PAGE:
Effective benefits communication isn’t easy. It’s challenging to get people to a) care b) listen c) understand the messages you’re trying to deliver.
From our experiences with our clients, we put together this list of the 10 Commandments of
There is no such thing as effective plug-and-play benefits communication. You need to work with partners who understand your company, your unique employee population, and the challenges you face in getting your message across. Companies invest thousands crafting marketing and advertising messages targeted at the public – so why should your employees get the canned benefits schpiel?
Don’t assume everyone understands benefits lingo – even words that are commonplace to benefits professionals (like “deductible,” “co-pay” and “co-insurance”) can trip people up. Speak in plain English as much as possible, and ask someone from another department to read it and repeat it in their own words to test if you’re getting your message across. Your employees shouldn’t need a dictionary to interpret what you’re saying.
We live in an era of information overload. Make sure all messages are as short and sweet as possible to have the greatest impact. Try delivering information in an FAQ or tip list format to get your message across fast.
When people receive your messages is important as well. If you save everything you have to say until enrollment time, people will be overwhelmed and you’re guaranteed to have some degree of confusion. The best practice is to communicate gradually year round, and if possible have information available online where people can access what they need at their leisure.
It can be easy to get caught up explaining the “what” of your benefits package and forget to mention why the company is doing it in the first place. Don’t forget to celebrate what your benefits are really about: your employees! After all, they’re not benefits unless they’re actually beneficial to someone.
Your communications should be aimed at building your benefits brand, a.k.a. being known as a great place to work.
While many equate "brand" with "marketing," a brand is really the gut feeling people have about your organization -- and this applies inside and outside of your company. Talk to employees like they are your most important customers. At the end of the day, your customers and your employees should have the same perception of who your company is and what it stands for.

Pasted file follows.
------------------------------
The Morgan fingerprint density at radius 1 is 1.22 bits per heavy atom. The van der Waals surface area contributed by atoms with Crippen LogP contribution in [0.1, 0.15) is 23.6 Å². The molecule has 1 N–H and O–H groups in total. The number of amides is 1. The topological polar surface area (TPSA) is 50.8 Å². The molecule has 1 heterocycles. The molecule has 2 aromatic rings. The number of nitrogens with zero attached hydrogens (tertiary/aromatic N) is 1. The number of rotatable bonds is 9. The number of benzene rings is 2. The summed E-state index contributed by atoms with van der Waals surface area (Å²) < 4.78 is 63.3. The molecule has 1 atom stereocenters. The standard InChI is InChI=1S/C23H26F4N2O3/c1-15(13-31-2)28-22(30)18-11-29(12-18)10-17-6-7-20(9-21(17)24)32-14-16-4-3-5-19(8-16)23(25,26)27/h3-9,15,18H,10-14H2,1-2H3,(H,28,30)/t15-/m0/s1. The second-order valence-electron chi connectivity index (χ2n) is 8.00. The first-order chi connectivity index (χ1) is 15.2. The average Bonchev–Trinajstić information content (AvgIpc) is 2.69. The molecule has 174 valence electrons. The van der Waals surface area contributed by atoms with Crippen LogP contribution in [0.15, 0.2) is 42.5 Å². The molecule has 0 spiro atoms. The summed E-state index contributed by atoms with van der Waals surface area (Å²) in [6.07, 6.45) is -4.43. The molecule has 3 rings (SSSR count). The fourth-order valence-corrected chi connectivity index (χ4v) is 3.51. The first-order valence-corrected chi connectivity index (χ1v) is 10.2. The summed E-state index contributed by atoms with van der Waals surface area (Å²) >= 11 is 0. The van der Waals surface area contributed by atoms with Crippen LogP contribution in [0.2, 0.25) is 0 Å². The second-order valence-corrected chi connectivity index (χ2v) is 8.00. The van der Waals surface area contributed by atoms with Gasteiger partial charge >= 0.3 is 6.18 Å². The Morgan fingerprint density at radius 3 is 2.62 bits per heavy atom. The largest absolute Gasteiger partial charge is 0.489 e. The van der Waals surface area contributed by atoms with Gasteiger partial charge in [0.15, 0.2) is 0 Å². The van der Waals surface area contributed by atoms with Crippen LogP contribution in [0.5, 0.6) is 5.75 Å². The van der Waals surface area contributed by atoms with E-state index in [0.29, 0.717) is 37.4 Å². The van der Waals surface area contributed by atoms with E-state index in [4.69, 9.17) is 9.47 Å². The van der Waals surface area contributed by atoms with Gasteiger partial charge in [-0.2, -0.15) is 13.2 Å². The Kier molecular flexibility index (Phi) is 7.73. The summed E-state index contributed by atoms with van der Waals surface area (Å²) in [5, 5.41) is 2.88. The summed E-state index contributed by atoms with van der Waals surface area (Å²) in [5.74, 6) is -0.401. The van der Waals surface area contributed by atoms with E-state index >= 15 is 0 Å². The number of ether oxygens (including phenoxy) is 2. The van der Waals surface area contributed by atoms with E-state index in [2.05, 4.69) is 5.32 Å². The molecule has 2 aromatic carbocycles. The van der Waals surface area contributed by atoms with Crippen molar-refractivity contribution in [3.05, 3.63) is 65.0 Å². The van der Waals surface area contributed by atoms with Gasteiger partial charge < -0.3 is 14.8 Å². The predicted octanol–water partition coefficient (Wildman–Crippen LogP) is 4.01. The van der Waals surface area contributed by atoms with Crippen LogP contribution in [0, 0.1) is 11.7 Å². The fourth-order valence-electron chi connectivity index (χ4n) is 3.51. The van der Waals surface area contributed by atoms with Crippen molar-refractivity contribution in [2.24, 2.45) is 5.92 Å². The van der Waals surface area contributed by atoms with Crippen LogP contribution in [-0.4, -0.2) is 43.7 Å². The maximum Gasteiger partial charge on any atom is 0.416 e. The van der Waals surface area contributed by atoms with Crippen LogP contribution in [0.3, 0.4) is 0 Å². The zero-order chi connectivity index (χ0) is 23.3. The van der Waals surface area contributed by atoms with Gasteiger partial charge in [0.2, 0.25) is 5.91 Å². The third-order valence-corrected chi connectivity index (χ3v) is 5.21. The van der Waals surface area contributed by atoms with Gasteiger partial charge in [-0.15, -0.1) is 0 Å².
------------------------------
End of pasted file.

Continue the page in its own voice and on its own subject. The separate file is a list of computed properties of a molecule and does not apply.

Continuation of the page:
Avoid communicating all of your benefits information in one big long meeting around enrollment time. If you try to tackle everyone’s needs at once, you risk boring the pants off everybody. Try holding shorter meetings hitting on interest-specific topics like “Basics for Singles,” “Having a Baby?,” or “Medical Leave” as an alternative to the longer mandatory meeting for everyone.
You’re also sitting on a mountain of data from enrollment – why not use it? Target communications throughout the year based off of demographics and what benefits employees are using. For example, you could send two very different messages to someone who’s maxing out their 401k contributions and someone else who has never taken advantage of the employer match.
We have oodles of ways to communicate with our employees today. There’s email, blogging, videos, podcasts, social wellness sites, newsletters…and the list goes on. The best benefits communication plan will make use of at least several of these channels to reach the widest possible audience.
If you can find a willing volunteer to share a story about how they took advantage of your benefits offerings, it can put a human touch on your plan and serve as an important reminder to others. One of our employees just saved $1,500 on an MRI by utilizing a cost comparison tool included in plan design – and you can bet people listened when he shared that story! Because it was candid and coming from someone new, it got people’s attention.
Recycling benefits and wellness communication materials is an underappreciated art. It can make a huge difference for the HR professional charged with delivering these messages. Putting a new face on an old message can save you time, and repetition helps drive your message home!
During open enrollment, people only want to know one thing: which is the right plan for THEM. Ideally your communications should help guide them to making that decision, not overwhelm them. Rather than throw every possible piece of information at them, give examples and explain which offerings may be a fit for certain life scenarios. If you have the funds to hire a benefits counselor, employees may really appreciate that extra help.
There are only 10 Commandments, so we had to keep this list of benefits communications best practices brief. What would you add to the list? What other ingredients or qualities of good benefits communication are essential to success?